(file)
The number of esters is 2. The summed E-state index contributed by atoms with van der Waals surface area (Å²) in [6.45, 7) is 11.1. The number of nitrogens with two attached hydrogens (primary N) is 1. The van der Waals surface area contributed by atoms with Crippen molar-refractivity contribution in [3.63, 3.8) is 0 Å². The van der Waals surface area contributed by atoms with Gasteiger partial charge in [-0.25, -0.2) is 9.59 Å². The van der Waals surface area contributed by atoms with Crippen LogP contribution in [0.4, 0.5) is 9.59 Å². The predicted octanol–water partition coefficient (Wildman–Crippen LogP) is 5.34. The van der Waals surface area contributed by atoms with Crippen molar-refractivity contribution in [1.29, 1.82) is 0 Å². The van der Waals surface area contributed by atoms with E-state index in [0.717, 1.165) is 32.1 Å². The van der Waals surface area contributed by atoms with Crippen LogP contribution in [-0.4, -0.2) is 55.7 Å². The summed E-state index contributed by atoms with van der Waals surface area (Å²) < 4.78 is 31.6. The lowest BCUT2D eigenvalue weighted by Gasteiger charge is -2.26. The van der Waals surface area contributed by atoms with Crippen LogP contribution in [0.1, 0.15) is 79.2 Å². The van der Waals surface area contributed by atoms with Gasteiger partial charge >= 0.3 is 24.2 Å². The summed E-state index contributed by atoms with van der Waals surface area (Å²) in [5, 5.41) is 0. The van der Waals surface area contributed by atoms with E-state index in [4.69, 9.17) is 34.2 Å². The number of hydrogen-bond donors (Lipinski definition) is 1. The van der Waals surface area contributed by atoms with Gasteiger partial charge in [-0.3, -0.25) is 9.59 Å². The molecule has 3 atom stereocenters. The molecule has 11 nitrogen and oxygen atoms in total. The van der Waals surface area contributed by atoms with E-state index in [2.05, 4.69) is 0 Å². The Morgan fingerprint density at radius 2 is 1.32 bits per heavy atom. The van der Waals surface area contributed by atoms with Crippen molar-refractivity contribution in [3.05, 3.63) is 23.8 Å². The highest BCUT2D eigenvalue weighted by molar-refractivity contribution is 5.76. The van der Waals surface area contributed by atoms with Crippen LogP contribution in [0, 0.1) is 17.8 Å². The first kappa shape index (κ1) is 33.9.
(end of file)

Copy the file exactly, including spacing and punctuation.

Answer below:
The number of esters is 2. The summed E-state index contributed by atoms with van der Waals surface area (Å²) in [6.45, 7) is 11.1. The number of nitrogens with two attached hydrogens (primary N) is 1. The van der Waals surface area contributed by atoms with Crippen molar-refractivity contribution in [3.63, 3.8) is 0 Å². The van der Waals surface area contributed by atoms with Gasteiger partial charge in [-0.25, -0.2) is 9.59 Å². The van der Waals surface area contributed by atoms with Crippen LogP contribution in [0.4, 0.5) is 9.59 Å². The predicted octanol–water partition coefficient (Wildman–Crippen LogP) is 5.34. The van der Waals surface area contributed by atoms with Crippen molar-refractivity contribution in [1.29, 1.82) is 0 Å². The van der Waals surface area contributed by atoms with E-state index in [0.717, 1.165) is 32.1 Å². The van der Waals surface area contributed by atoms with Crippen LogP contribution in [-0.4, -0.2) is 55.7 Å². The summed E-state index contributed by atoms with van der Waals surface area (Å²) < 4.78 is 31.6. The lowest BCUT2D eigenvalue weighted by Gasteiger charge is -2.26. The van der Waals surface area contributed by atoms with Crippen LogP contribution in [0.1, 0.15) is 79.2 Å². The van der Waals surface area contributed by atoms with Gasteiger partial charge >= 0.3 is 24.2 Å². The summed E-state index contributed by atoms with van der Waals surface area (Å²) in [5, 5.41) is 0. The van der Waals surface area contributed by atoms with E-state index in [4.69, 9.17) is 34.2 Å². The number of hydrogen-bond donors (Lipinski definition) is 1. The van der Waals surface area contributed by atoms with Gasteiger partial charge in [-0.3, -0.25) is 9.59 Å². The molecule has 3 atom stereocenters. The molecule has 11 nitrogen and oxygen atoms in total. The van der Waals surface area contributed by atoms with E-state index in [2.05, 4.69) is 0 Å². The Morgan fingerprint density at radius 2 is 1.32 bits per heavy atom. The van der Waals surface area contributed by atoms with Crippen molar-refractivity contribution in [3.05, 3.63) is 23.8 Å². The highest BCUT2D eigenvalue weighted by molar-refractivity contribution is 5.76. The van der Waals surface area contributed by atoms with Crippen LogP contribution in [0, 0.1) is 17.8 Å². The first kappa shape index (κ1) is 33.9.